None of this is lost on the people around McCain, though they regard the perceptions as unfair. And while none of them will put it anywhere near this bluntly, they believe that it hardly matters. The fall election, in their view, will to a large extent be a referendum on Obama: Will voters trust him enough to be president? Will they believe he is up to the job? Can the McCain campaign raise enough doubts about him to, in effect, elect their guy by default?
And here we arrive at a second set of views held in common by McCain and Clinton: their views about Obama. How closely in sync are the two of them when it comes to the hopemonger? The other day I suggested a sort of thought experiment to someone close to McCain for years: If Hillary wrote down on paper all the things she thought about Obama and handed the paper to McCain and asked him to check the ones he agreed with, what percentage would be marked? “Oh, 90 percent, at least,” this person said.
The opinions of both of them, not surprisingly, would be skeptical, harsh, dismissive: that Obama is a lightweight, that he’s a line-cutter, that he’s arrogant, elitist, all talk no action. And that perspective is evident in the campaign that McCain and the Republicans more broadly are running against Obama. In tone and substance, once again, the similarities to the broadsides that Clinton and her people launched against him are striking. More than one GOP e-mail in recent weeks has taunted him with the phrase “Just words.”
As was the case with Clinton, McCain’s dismissiveness of Obama often seems to cross the line into resentment—and seems to have two primary sources. The first revolves around Obama’s rock-star status, around the size of his crowds, which McCain’s aides are forever prone to mock. “Yeah, he’s got his ‘mine is bigger than yours’ thing, but when does that get to be too much?” one said to me recently. They point to his plans to deliver his nomination-acceptance speech at the Democratic convention in the Broncos’ stadium rather than the arena in Denver—along with the possibility that he might orate at the Brandenburg Gate this summer—as signs of raging hubris.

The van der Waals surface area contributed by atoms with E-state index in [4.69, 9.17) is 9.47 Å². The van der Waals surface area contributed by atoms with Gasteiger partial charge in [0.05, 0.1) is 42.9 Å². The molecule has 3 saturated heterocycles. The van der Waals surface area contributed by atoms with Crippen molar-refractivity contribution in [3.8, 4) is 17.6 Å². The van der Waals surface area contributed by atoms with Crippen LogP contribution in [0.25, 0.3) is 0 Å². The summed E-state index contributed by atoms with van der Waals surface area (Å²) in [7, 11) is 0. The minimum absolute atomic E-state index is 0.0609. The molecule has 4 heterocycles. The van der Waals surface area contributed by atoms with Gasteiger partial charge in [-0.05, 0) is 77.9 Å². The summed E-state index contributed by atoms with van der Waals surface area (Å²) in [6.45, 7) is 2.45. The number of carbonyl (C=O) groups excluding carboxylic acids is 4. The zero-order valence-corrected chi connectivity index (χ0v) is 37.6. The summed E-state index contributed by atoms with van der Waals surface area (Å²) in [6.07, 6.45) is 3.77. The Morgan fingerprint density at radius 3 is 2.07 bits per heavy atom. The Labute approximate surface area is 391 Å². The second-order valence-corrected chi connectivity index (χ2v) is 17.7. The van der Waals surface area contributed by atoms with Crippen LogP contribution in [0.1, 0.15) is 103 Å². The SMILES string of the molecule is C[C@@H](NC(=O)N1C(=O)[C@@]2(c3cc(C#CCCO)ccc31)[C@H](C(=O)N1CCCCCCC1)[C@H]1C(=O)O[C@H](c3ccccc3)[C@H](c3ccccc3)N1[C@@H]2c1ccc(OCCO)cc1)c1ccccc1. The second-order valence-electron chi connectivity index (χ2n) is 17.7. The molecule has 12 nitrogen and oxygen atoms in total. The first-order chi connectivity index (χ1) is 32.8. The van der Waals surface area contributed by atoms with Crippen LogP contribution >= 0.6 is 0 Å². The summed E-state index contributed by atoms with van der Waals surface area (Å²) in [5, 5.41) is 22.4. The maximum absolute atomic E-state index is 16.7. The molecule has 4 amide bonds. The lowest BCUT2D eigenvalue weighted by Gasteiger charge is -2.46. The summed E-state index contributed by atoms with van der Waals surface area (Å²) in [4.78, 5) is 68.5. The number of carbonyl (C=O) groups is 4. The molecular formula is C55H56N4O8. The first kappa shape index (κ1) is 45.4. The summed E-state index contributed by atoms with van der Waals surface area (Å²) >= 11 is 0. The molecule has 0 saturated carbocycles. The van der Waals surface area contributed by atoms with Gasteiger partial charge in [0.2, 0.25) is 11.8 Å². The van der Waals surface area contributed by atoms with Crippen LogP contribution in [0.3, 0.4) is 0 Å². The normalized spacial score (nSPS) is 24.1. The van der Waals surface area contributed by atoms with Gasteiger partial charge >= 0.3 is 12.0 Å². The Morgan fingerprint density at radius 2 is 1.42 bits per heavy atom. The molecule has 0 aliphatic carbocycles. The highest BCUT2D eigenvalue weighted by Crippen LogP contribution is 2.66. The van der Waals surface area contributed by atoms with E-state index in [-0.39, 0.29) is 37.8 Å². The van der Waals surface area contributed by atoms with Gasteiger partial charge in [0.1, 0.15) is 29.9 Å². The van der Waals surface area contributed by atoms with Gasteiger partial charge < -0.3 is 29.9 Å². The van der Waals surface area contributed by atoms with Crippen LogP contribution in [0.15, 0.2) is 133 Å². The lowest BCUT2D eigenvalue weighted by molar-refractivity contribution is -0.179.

The second source of resentment owes to Obama’s treatment by the press, which the McCain people, as did the Clinton people, regard as slavishly biased. “Hillary got worse treatment from the press than anyone since Nixon,” says one McCain strategist. “Now it’s happening to us.”
To be sure, there are merits to both these arguments. Obama’s craving for the big stage, the ginormous crowds, may in the end prove tactically unwise, if voters become convinced that it reflects a deep-seated egomania. And it would be hard to argue with the notion that the press was tilted toward Obama and against Clinton in the Democratic primaries, though it’s far from clear that the same dynamic will hold in his contest with McCain.
The relevant point, however, is that the resentments festering in McCain-land on both scores hold the danger of blinding the candidate and his people to larger truths: that Obama’s throngs are representative of real excitement among the electorate; that his glowing press derives from the power of the narrative that he and his campaign have constructed, which is a reality that can’t be wished—or cursed—away but that has to be countered, whether artfully or brutally.
For Hillary, of course, artfulness was beyond her and her campaign’s skill set. And to the extent she attempted brutality, it only backfired on her. Yet for all the wailing and gnashing of Obamaniac teeth over HRC’s harshness, her conduct was, in fact, fairly restrained. As Clinton’s strategists often pointed out privately, there were countless places Hillary could not go in her attempts to redefine Obama. With a few exceptions, she steered away from Reverend Wright. She indulged in no smear campaigns about Obama being a Muslim, or a communist, or whatever. But McCain is under no such constraints—and disqualifying Obama is by definition easier in a general election than it was in a Democratic primary. Consider that, despite the palpable lameness of his opponent’s effort so far, he has only a paltry three-to-five-point lead in the current national polls.
The question for Obama is whether he can persuade the public that he is who he says he is, not the alien that the Republicans will try to portray him as. It won’t be a simple task. But making it just a little bit easier will be the fact that he’s running against a man who seems intent on cross-dressing as the former First Lady.